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No Fear No Favour

The shadowy human cost of £1,200 hair-extensions revealed: How poor Indian women ‘gift’ their locks to god Vishnu

Hair extensions are a popular and expensive accessory in the UK – but many women have no idea where they come from and the painstaking process it takes to make them.
Britain, the third largest importer in the world, buys 43 million tonnes of human hair a year.

That’s enough to cover two million heads, or stretch around the world 3,200 times.

But very few British women who wear hair extensions have given more than a fleeting thought to where they come from — or, more alarmingly, from whom.

Here, we trace the astonishing, and at times disturbing, journey of a set of extensions from their donor — a destitute young woman in the slums of India — to the well‑heeled clientele of a British hairdresser . . . and reveal the truth about the multi-million-pound hair trade.


At Yadagirigutta Temple in southern India, poor women wait patiently in line for their heads to be shaved.

Most have never coloured, blow-dried or even cut their locks, and this so-called ‘virgin hair’ is particularly prized by the barbers, who will take just five minutes to cut it off with steel blades.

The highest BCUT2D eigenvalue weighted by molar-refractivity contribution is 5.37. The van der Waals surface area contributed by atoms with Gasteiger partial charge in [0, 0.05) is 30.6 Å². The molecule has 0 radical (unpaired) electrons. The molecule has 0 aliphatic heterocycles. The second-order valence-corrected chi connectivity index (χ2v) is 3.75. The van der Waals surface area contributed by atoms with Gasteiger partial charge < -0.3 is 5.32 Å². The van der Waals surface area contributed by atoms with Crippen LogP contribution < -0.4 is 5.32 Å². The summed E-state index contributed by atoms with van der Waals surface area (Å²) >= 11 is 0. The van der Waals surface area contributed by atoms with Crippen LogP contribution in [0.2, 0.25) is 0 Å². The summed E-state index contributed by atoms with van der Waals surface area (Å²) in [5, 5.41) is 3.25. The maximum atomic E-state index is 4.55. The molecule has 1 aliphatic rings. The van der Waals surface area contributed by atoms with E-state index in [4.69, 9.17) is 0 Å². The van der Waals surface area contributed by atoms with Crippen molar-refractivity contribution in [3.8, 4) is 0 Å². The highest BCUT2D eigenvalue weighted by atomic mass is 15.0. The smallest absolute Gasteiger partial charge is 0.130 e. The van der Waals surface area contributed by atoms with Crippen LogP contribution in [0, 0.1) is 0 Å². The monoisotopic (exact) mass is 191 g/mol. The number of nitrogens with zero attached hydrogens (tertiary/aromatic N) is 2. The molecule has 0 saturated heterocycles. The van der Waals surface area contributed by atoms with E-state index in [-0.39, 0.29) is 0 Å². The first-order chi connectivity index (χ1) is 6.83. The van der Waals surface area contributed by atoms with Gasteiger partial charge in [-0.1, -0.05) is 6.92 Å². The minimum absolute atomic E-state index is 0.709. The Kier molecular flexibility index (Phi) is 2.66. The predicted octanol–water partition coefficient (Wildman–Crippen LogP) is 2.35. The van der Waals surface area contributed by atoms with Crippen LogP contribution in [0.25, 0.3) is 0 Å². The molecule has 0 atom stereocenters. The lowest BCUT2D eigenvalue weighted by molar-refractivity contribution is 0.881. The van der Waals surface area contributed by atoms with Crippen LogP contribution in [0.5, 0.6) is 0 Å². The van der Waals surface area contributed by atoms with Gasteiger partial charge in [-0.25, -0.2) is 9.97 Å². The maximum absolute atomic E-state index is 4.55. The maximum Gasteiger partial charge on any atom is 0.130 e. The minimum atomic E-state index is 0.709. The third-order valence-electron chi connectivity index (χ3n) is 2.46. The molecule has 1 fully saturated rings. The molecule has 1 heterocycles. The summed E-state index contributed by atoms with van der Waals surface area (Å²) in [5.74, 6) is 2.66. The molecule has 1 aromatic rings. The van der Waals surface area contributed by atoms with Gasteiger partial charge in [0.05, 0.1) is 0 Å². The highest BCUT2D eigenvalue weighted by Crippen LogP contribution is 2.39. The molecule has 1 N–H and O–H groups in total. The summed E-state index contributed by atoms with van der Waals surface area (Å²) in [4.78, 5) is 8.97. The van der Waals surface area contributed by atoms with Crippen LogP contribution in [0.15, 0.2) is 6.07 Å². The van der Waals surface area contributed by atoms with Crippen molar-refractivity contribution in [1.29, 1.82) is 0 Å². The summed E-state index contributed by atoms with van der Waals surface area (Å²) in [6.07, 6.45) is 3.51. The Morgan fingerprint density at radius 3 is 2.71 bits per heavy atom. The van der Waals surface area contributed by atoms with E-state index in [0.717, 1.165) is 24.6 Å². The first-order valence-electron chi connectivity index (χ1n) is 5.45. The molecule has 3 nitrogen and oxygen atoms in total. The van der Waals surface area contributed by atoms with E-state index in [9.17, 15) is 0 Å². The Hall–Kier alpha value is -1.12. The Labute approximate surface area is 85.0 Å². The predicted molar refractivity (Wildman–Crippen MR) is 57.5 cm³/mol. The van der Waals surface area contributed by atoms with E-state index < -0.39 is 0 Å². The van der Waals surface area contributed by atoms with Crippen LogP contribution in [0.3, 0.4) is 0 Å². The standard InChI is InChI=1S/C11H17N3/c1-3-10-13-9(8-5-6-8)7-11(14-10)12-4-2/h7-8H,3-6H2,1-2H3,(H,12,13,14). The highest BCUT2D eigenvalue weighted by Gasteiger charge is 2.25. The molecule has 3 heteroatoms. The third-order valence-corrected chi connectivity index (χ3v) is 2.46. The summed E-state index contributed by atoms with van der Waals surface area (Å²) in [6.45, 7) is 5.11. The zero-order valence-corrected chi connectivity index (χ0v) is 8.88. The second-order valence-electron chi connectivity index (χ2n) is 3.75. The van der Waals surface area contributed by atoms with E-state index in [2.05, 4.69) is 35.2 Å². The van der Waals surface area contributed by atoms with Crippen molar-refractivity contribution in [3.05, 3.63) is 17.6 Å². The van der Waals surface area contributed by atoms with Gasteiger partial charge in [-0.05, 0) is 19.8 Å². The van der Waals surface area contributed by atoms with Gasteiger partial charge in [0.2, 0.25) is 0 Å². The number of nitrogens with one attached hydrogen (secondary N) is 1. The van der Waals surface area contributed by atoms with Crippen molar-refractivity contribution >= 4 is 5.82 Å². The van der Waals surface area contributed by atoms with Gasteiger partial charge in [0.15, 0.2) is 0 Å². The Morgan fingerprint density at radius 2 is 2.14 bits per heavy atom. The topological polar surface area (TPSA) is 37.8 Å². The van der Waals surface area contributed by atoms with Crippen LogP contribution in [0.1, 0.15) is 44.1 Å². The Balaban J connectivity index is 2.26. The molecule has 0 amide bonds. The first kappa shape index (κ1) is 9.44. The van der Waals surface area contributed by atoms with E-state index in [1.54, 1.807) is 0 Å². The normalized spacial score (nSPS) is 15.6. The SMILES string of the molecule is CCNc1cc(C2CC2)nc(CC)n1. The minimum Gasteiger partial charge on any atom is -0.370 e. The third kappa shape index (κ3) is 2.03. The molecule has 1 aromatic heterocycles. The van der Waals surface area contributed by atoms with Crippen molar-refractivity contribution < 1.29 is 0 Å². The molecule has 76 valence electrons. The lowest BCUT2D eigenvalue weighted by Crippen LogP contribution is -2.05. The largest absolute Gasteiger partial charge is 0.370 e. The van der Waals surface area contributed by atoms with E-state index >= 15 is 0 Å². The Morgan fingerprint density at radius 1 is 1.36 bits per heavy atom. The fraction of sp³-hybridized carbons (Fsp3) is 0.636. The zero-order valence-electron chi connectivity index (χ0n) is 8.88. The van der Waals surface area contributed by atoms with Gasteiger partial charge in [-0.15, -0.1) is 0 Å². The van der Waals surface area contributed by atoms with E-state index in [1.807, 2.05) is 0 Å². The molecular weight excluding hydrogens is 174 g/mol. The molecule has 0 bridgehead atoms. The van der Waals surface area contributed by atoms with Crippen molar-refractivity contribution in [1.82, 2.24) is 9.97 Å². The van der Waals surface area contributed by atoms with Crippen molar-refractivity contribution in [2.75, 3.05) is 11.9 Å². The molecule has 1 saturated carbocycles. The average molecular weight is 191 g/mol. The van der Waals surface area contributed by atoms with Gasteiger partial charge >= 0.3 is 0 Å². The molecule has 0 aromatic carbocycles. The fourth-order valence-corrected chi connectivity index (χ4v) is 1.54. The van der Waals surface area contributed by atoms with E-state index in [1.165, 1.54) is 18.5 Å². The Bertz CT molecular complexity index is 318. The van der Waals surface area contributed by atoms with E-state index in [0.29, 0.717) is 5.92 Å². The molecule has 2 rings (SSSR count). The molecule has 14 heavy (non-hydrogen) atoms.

Among them is Lavanya Kakala, a dignified 28-year-old in a deep pink sari who has just had her waist-length hair shorn. She will receive nothing in return — and insists she wants nothing.
One woman told her: ‘Hair is a woman’s beauty. When she gives it to God, her beauty goes straight to him.’


The temples are far from the only players in this international trade.

More contentious is the rise of hair dealers, who travel around Asia and Eastern Europe offering destitute young women a pittance for their locks.

In India, they’ve been known to target men, offering them £6 if they persuade their wives to sell their hair.

There have been reports of husbands forcing their wives to do so, and of women being attacked and shaven by gangs.

Slum children have been tricked into having their heads shorn in exchange for toys.

‘I was held down by a gang of men who hacked at my hair,’ one girl said. ‘I know of other women who have been blackmailed and threatened.’

Hair is sold by the kilogram to wholesalers, many in the U.S., where it’s packed, labelled and stored ready for distribution.

This is where the real money is: the Asian factories are paid a fraction of what the wholesalers make from British salons.

Gloria King, a wholesaler running a company called Egovan, says she has enough hair in stock to ship 10kg to Britain at any time.

‘These are very poor people,’ she says of her suppliers. ‘With the $45 we pay them, they can feed their family for three weeks.’


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